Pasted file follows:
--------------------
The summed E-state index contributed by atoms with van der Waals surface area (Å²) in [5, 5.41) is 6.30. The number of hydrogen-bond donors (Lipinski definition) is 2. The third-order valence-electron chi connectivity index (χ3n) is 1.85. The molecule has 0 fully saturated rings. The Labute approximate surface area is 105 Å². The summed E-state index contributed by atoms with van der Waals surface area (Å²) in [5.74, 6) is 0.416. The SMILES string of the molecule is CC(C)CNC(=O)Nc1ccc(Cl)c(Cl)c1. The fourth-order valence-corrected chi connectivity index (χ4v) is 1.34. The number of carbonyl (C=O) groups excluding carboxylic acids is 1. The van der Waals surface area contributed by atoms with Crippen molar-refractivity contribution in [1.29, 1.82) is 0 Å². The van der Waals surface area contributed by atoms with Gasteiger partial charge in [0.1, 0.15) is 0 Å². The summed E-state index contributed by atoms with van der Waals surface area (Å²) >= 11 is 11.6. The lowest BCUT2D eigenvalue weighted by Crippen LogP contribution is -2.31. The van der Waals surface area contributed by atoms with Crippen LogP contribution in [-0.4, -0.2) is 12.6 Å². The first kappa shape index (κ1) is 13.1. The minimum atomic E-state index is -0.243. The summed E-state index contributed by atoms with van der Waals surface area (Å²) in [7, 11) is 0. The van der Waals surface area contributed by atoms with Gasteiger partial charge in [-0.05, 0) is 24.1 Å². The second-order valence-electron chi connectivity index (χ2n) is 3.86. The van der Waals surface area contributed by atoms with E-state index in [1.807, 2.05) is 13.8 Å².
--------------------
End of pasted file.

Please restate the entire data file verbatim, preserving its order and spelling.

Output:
The summed E-state index contributed by atoms with van der Waals surface area (Å²) in [5, 5.41) is 6.30. The number of hydrogen-bond donors (Lipinski definition) is 2. The third-order valence-electron chi connectivity index (χ3n) is 1.85. The molecule has 0 fully saturated rings. The Labute approximate surface area is 105 Å². The summed E-state index contributed by atoms with van der Waals surface area (Å²) in [5.74, 6) is 0.416. The SMILES string of the molecule is CC(C)CNC(=O)Nc1ccc(Cl)c(Cl)c1. The fourth-order valence-corrected chi connectivity index (χ4v) is 1.34. The number of carbonyl (C=O) groups excluding carboxylic acids is 1. The van der Waals surface area contributed by atoms with Crippen molar-refractivity contribution in [1.29, 1.82) is 0 Å². The van der Waals surface area contributed by atoms with Gasteiger partial charge in [0.1, 0.15) is 0 Å². The summed E-state index contributed by atoms with van der Waals surface area (Å²) >= 11 is 11.6. The lowest BCUT2D eigenvalue weighted by Crippen LogP contribution is -2.31. The van der Waals surface area contributed by atoms with Crippen LogP contribution in [-0.4, -0.2) is 12.6 Å². The first kappa shape index (κ1) is 13.1. The minimum atomic E-state index is -0.243. The summed E-state index contributed by atoms with van der Waals surface area (Å²) in [7, 11) is 0. The van der Waals surface area contributed by atoms with Gasteiger partial charge in [-0.05, 0) is 24.1 Å². The second-order valence-electron chi connectivity index (χ2n) is 3.86. The van der Waals surface area contributed by atoms with E-state index in [1.807, 2.05) is 13.8 Å².